• A.4.1.1.3In receipt of a lump-sum payment when the total fees payable will exceed $5,000 during the lump-sum payment period as provided in the Work Force Adjustment Directive made pursuant to the Public Sector Compensation Act; or who are former members of the Canadian Armed Forces and the Royal Canadian Mounted Police in receipt of lump-sum payments through corresponding force reduction programs, regardless of whether one or more than one contract is involved.

A.5 Requesting changes to contracting approval limits

  • A.5.1Senior designated officials are responsible for the following:
    • A.5.1.1Seeking Treasury Board approval for amendments to departmental contracting approval limits supported by a business case that considers operational, financial, organizational, legal and reputational risks and including the following:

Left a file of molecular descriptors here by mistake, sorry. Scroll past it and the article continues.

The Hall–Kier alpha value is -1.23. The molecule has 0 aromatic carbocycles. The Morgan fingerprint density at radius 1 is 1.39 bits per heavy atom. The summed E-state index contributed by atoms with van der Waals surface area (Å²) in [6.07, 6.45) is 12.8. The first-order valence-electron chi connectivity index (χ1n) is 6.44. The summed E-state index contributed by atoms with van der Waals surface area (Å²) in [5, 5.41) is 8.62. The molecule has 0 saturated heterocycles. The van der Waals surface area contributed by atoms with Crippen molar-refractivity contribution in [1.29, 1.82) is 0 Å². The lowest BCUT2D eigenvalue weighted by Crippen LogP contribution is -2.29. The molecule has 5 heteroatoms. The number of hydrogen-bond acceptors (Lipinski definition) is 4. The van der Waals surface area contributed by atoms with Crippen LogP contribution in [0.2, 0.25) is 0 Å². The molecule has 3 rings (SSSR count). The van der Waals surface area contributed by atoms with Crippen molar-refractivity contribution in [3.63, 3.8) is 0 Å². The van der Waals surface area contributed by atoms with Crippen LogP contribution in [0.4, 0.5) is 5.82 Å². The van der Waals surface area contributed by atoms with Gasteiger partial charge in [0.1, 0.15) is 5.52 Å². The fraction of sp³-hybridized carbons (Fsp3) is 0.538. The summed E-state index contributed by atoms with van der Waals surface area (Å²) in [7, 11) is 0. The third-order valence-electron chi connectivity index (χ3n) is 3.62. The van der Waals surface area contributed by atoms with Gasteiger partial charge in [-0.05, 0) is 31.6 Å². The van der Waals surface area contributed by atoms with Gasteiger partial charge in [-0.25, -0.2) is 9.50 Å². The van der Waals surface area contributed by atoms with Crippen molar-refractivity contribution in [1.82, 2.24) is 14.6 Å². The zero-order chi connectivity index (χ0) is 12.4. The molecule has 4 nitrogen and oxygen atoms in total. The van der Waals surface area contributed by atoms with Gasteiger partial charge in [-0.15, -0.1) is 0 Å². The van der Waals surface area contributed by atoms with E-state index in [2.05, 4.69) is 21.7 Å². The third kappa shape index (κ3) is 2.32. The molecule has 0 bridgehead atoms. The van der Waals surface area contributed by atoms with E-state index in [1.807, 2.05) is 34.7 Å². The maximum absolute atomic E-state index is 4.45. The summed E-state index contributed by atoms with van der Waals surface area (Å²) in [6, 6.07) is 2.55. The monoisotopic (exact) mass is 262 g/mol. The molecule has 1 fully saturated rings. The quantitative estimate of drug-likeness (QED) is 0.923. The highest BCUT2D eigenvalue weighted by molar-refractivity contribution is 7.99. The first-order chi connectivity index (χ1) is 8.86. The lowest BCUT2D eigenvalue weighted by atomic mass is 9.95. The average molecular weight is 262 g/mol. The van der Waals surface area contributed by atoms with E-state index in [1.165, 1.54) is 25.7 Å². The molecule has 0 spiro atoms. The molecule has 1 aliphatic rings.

• A.5.1.1.1A description of what the department plans to procure within the proposed contracting approval authority;
      • A.5.1.1.2A description of similar procurements by the department within its current contracting approval authority;
      • A.5.1.1.3The reason for not using a common service provider’s service, if applicable;
      • A.5.1.1.4The planned additional management controls that will be instituted to manage any increased risk, if required;
      • A.5.1.1.5The actions taken to address the recommendations of the most recent audits or reviews;
      • A.5.1.1.6The ratio of the proposed authority to the non-statutory allocation for the department;
      • A.5.1.1.7The expected future use of the proposed authority for procurement that is aligned with the departmental priorities identified in the departmental investment and procurement plans, as appropriate;
      • A.5.1.1.8The trend in the number and value of procurements by the department over the past two to seven years for the goods, services and construction covered by the request;
      • A.5.1.1.9The number and type of projected Treasury Board submissions that would be impacted by the changed authority; and